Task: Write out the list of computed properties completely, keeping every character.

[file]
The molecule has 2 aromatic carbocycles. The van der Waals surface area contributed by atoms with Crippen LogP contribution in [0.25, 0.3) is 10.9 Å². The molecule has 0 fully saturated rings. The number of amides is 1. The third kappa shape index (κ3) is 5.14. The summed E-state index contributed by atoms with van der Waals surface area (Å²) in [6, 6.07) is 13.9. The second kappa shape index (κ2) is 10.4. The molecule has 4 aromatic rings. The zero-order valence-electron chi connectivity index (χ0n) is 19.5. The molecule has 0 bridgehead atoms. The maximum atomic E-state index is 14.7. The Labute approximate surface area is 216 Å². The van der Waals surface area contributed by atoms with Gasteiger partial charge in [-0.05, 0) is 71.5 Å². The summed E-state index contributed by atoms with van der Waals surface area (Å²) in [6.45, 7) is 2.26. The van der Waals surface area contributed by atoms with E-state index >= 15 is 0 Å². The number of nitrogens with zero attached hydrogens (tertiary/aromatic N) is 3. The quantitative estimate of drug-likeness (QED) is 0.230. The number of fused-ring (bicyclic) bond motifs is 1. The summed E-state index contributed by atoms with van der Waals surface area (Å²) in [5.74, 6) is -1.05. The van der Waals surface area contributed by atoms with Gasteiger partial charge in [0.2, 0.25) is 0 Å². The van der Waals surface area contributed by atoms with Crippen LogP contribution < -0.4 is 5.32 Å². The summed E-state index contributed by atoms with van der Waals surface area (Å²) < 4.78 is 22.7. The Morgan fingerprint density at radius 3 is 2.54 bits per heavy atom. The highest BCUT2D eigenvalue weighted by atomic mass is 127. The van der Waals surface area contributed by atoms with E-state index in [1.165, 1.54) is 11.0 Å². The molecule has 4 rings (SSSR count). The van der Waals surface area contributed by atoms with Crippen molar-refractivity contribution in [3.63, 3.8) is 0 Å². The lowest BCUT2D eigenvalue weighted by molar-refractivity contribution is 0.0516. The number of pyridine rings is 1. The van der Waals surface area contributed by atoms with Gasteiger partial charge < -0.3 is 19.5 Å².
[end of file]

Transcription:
The molecule has 2 aromatic carbocycles. The van der Waals surface area contributed by atoms with Crippen LogP contribution in [0.25, 0.3) is 10.9 Å². The molecule has 0 fully saturated rings. The number of amides is 1. The third kappa shape index (κ3) is 5.14. The summed E-state index contributed by atoms with van der Waals surface area (Å²) in [6, 6.07) is 13.9. The second kappa shape index (κ2) is 10.4. The molecule has 4 aromatic rings. The zero-order valence-electron chi connectivity index (χ0n) is 19.5. The molecule has 0 bridgehead atoms. The maximum atomic E-state index is 14.7. The Labute approximate surface area is 216 Å². The van der Waals surface area contributed by atoms with Gasteiger partial charge in [-0.05, 0) is 71.5 Å². The summed E-state index contributed by atoms with van der Waals surface area (Å²) in [6.45, 7) is 2.26. The van der Waals surface area contributed by atoms with E-state index >= 15 is 0 Å². The number of nitrogens with zero attached hydrogens (tertiary/aromatic N) is 3. The quantitative estimate of drug-likeness (QED) is 0.230. The number of fused-ring (bicyclic) bond motifs is 1. The summed E-state index contributed by atoms with van der Waals surface area (Å²) in [5.74, 6) is -1.05. The van der Waals surface area contributed by atoms with Gasteiger partial charge in [0.2, 0.25) is 0 Å². The van der Waals surface area contributed by atoms with Crippen LogP contribution < -0.4 is 5.32 Å². The summed E-state index contributed by atoms with van der Waals surface area (Å²) < 4.78 is 22.7. The Morgan fingerprint density at radius 3 is 2.54 bits per heavy atom. The highest BCUT2D eigenvalue weighted by atomic mass is 127. The van der Waals surface area contributed by atoms with E-state index in [1.165, 1.54) is 11.0 Å². The molecule has 4 rings (SSSR count). The van der Waals surface area contributed by atoms with Crippen molar-refractivity contribution in [3.63, 3.8) is 0 Å². The lowest BCUT2D eigenvalue weighted by molar-refractivity contribution is 0.0516. The number of pyridine rings is 1. The van der Waals surface area contributed by atoms with Gasteiger partial charge < -0.3 is 19.5 Å².